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Sunday, December 17, 2017

The Art of Divine Contentment: An Exposition of Philippians 4:11 by Thomas Watson. Excerpt 7

There are two pregnant reasons, why there must be so much study and exercitation: 1. Because spiritual things are against nature. Everything in religion is antipodes to nature. There are in religion two things, and both are against nature. (1.) Matters of faith: as, for men to be justified by the righteousness of another, to become a fool that he may be wise, to save all by losing all; this is against nature. (2.) Matters of practice: as, Self-denial; for a man to deny his own wisdom, and see himself blind; his own will, and have it melted into the will of God; plucking out the right eye, beheading and crucifying that sin which is the favourite, and lies nearest to the heart; for a man to be dead to the world, and in the midst of want to abound; for him to take up the cross, and follow Christ, not only in golden, but in bloody paths, to embrace religion, when it is dressed in night-clothes, all the jewels of honour and preferment being pulled of; this is against nature, and therefore must be learned. Self-examination; for a man to take his heart, as a watch, all in pieces; to set up a spiritual inquisition, or court of conscience, and traverse things in his own soul; to take David’s candle and lantern, (Ps. 119. 105) and search for sin; nay, as judge, to pass the sentence upon himself. (2 Sa. 34.17) this is against nature, and will not easily be attained to without learning. Self-reformation; to see a man, as Caleb, or another spirit, walking antipodes to himself, the current of his life altered, and running into the channel of religion: this is wholly against nature. When a stone ascends, it is not a natural motion, but a violent; the motion of the soul heaven-ward is a violent motion, it must be learned; flesh and blood is not skilled in these things; nature can no more cast out nature, than Satan can cast out Satan. 2. Because spiritual things are above nature. There are some things in nature that are hard to find out, as the cause of things, which are not learned without study. Aristotle, a great philosopher, whom some have called an eagle fallen from the clouds, yet could not find out the motion of the river Euripus, and therefore threw himself into it; what then are divine things, which are in sphere above nature, and beyond all human disquisition; as the Trinity, the hypostatical union, the mystery of faith to believe against hope? Only God’s Spirit can light our candle here. The apostle calls these “the deep things of God.” The gospel is full of jewels, but they are locked up from sense and reason. The angels in heaven are searching into these sacred depths. (1 Pe. 22)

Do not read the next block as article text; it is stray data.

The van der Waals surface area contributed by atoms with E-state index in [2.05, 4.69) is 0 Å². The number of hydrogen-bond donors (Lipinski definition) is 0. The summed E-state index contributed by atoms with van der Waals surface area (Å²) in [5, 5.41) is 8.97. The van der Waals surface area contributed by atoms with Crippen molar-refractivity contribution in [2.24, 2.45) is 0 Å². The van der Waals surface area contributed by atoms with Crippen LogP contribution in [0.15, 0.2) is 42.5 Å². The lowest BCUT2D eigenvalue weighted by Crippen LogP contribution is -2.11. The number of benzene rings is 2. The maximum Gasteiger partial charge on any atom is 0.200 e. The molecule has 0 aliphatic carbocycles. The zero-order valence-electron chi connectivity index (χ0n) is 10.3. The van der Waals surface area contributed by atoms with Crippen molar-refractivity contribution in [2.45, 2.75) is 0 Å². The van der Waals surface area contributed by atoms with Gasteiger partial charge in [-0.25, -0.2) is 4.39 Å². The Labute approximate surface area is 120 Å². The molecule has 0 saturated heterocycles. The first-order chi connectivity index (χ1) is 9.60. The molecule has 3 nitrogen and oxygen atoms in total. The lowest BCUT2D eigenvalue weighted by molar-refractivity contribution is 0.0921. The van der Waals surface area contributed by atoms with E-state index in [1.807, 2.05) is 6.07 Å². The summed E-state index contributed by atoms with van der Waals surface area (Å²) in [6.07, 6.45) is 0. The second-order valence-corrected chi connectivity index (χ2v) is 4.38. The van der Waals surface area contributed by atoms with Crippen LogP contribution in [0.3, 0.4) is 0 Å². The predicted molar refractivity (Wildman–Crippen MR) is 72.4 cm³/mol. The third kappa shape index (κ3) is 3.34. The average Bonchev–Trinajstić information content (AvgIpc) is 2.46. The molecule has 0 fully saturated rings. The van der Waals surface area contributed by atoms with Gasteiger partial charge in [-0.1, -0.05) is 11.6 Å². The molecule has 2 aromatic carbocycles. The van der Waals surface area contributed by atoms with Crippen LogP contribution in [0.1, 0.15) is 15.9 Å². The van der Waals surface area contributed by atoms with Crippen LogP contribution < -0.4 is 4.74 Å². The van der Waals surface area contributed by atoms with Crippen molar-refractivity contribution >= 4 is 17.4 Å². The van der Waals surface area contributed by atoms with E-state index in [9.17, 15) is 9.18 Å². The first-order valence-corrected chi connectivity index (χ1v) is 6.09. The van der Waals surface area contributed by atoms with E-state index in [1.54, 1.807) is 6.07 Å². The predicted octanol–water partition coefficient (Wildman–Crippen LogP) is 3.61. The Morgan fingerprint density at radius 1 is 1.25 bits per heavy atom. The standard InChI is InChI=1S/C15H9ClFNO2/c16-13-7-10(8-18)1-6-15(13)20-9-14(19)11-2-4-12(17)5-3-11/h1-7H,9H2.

Thomas Watson lived from 1620-1686, in England. He wrote several books which survive. This blog, God willing, will post excerpts from his The Art of Divine Contentment: An Exposition of Philippians 4:11, over a number of weeks, on Sundays. My source for the text is here, and I thank the Christian Classics Ethereal Library for making this text (and many others) available. The previous excerpt is here.
Philippians 4:11 Not that I speak because of lack, for I have learned in whatever state I am, to be content in it. (World English Bible, public domain.)

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